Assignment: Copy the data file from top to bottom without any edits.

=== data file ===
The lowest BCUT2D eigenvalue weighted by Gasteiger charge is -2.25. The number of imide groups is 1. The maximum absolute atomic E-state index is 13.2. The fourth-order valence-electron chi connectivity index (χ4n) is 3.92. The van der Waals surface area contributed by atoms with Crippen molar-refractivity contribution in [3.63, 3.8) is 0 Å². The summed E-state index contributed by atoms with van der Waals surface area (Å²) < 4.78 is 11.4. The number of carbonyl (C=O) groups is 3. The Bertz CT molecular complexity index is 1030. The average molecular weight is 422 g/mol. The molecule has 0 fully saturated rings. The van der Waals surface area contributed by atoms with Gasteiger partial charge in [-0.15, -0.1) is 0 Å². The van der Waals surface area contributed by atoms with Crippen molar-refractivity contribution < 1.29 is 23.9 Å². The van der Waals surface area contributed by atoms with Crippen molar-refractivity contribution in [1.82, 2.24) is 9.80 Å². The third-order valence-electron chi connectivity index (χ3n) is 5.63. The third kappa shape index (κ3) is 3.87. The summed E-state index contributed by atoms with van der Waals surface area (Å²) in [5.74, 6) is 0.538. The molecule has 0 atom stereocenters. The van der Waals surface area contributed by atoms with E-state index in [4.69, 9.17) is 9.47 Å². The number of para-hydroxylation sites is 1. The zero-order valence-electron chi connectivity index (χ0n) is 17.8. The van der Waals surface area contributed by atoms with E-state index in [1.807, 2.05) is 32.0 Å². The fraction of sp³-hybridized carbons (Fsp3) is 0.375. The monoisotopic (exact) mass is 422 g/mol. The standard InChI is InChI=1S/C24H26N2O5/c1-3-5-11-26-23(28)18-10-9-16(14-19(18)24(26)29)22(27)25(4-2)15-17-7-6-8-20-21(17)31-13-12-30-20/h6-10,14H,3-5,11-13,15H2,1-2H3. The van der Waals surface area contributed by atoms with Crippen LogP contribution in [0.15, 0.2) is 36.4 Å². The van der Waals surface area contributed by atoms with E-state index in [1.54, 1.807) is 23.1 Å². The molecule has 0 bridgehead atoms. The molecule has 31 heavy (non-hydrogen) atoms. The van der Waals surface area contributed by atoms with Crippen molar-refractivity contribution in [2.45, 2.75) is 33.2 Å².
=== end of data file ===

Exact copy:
The lowest BCUT2D eigenvalue weighted by Gasteiger charge is -2.25. The number of imide groups is 1. The maximum absolute atomic E-state index is 13.2. The fourth-order valence-electron chi connectivity index (χ4n) is 3.92. The van der Waals surface area contributed by atoms with Crippen molar-refractivity contribution in [3.63, 3.8) is 0 Å². The summed E-state index contributed by atoms with van der Waals surface area (Å²) < 4.78 is 11.4. The number of carbonyl (C=O) groups is 3. The Bertz CT molecular complexity index is 1030. The average molecular weight is 422 g/mol. The molecule has 0 fully saturated rings. The van der Waals surface area contributed by atoms with Gasteiger partial charge in [-0.15, -0.1) is 0 Å². The van der Waals surface area contributed by atoms with Crippen molar-refractivity contribution < 1.29 is 23.9 Å². The van der Waals surface area contributed by atoms with Crippen molar-refractivity contribution in [1.82, 2.24) is 9.80 Å². The third-order valence-electron chi connectivity index (χ3n) is 5.63. The third kappa shape index (κ3) is 3.87. The summed E-state index contributed by atoms with van der Waals surface area (Å²) in [5.74, 6) is 0.538. The molecule has 0 atom stereocenters. The van der Waals surface area contributed by atoms with E-state index in [4.69, 9.17) is 9.47 Å². The number of para-hydroxylation sites is 1. The zero-order valence-electron chi connectivity index (χ0n) is 17.8. The van der Waals surface area contributed by atoms with E-state index in [1.807, 2.05) is 32.0 Å². The fraction of sp³-hybridized carbons (Fsp3) is 0.375. The monoisotopic (exact) mass is 422 g/mol. The standard InChI is InChI=1S/C24H26N2O5/c1-3-5-11-26-23(28)18-10-9-16(14-19(18)24(26)29)22(27)25(4-2)15-17-7-6-8-20-21(17)31-13-12-30-20/h6-10,14H,3-5,11-13,15H2,1-2H3. The van der Waals surface area contributed by atoms with Crippen LogP contribution in [0.15, 0.2) is 36.4 Å². The van der Waals surface area contributed by atoms with E-state index in [1.54, 1.807) is 23.1 Å². The molecule has 0 bridgehead atoms. The molecule has 31 heavy (non-hydrogen) atoms. The van der Waals surface area contributed by atoms with Crippen molar-refractivity contribution in [2.45, 2.75) is 33.2 Å².